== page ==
The ‘Arm in Arm’ decals they wore in training camp were rejected by the league for the regular season
The Dallas Cowboys asked the NFL if the team could wear decals honoring the fallen members of the Dallas Police Department and the NFL, unsurprisingly, said no.
When training camp opened in Oxnard, Calif., earlier this offseason, the Cowboys unveiled “Arm in Arm” helmet decals, designed to pay tribute to the men who lost their lives during the downtown Dallas shooting in July, while also symbolically representing the Cowboys support of the community.
Naturally, the NFL won’t let them wear the decals during the regular season.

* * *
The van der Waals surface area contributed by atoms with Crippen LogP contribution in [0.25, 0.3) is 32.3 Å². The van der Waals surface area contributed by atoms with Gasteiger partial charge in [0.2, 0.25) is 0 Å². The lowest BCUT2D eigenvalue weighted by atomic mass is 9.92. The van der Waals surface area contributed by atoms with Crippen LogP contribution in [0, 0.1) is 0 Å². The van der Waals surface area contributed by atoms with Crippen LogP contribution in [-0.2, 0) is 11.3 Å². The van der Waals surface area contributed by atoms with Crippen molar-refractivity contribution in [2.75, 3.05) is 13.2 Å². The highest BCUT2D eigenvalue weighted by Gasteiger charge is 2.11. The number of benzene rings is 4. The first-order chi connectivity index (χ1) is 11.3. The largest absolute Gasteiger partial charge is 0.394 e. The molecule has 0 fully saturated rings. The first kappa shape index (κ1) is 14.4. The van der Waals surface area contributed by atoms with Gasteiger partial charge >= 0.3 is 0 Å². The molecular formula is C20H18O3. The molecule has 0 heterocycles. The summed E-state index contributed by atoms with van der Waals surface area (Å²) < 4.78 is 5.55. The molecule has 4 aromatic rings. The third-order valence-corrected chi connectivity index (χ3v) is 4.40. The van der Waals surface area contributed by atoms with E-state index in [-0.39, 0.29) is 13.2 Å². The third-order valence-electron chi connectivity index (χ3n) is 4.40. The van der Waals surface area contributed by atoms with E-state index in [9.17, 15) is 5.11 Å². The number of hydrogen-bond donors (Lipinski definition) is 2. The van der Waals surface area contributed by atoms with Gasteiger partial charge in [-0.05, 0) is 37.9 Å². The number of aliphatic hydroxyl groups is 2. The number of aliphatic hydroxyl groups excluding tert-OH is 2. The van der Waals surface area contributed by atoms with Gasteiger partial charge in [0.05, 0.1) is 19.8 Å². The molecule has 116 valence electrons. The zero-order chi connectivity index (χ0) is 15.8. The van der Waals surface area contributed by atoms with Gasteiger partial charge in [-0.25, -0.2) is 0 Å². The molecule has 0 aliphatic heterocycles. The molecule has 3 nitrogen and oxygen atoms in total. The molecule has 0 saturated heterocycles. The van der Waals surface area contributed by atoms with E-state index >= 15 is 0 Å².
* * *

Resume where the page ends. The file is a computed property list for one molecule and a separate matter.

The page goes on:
“Everyone has to be uniform with the league and the other 31 teams,” Jerry Jones said Wednesday. “We respect their decision.”
It’s pretty easy to get upset about the NFL over this. The league has a long history of appearing tone deaf when it comes to letting players and teams support various causes. Brandon Marshall, then with the Bears, was fined more than $10,000 for wearing green shoes to raise awareness for mental-health issues.
Steelers running back DeAngelo Williams wanted to wear pink all season long to honor his mother, who died of breast cancer. The NFL told him no.